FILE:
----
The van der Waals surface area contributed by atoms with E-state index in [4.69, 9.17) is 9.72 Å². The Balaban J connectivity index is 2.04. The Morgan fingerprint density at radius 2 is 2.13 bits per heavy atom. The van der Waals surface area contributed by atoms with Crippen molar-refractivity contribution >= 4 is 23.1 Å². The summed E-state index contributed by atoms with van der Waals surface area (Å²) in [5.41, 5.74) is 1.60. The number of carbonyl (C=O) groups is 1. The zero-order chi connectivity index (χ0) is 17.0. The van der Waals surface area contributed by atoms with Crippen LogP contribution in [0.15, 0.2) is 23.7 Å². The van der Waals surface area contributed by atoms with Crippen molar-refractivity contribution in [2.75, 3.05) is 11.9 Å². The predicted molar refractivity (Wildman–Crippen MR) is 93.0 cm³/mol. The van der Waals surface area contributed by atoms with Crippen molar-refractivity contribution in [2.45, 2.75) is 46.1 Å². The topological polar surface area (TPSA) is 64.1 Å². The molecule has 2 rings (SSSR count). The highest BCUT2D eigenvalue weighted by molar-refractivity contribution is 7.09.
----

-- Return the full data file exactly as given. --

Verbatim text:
The van der Waals surface area contributed by atoms with E-state index in [4.69, 9.17) is 9.72 Å². The Balaban J connectivity index is 2.04. The Morgan fingerprint density at radius 2 is 2.13 bits per heavy atom. The van der Waals surface area contributed by atoms with Crippen molar-refractivity contribution >= 4 is 23.1 Å². The summed E-state index contributed by atoms with van der Waals surface area (Å²) in [5.41, 5.74) is 1.60. The number of carbonyl (C=O) groups is 1. The zero-order chi connectivity index (χ0) is 17.0. The van der Waals surface area contributed by atoms with Crippen LogP contribution in [0.15, 0.2) is 23.7 Å². The van der Waals surface area contributed by atoms with Crippen molar-refractivity contribution in [2.75, 3.05) is 11.9 Å². The predicted molar refractivity (Wildman–Crippen MR) is 93.0 cm³/mol. The van der Waals surface area contributed by atoms with Crippen molar-refractivity contribution in [2.45, 2.75) is 46.1 Å². The topological polar surface area (TPSA) is 64.1 Å². The molecule has 2 rings (SSSR count). The highest BCUT2D eigenvalue weighted by molar-refractivity contribution is 7.09.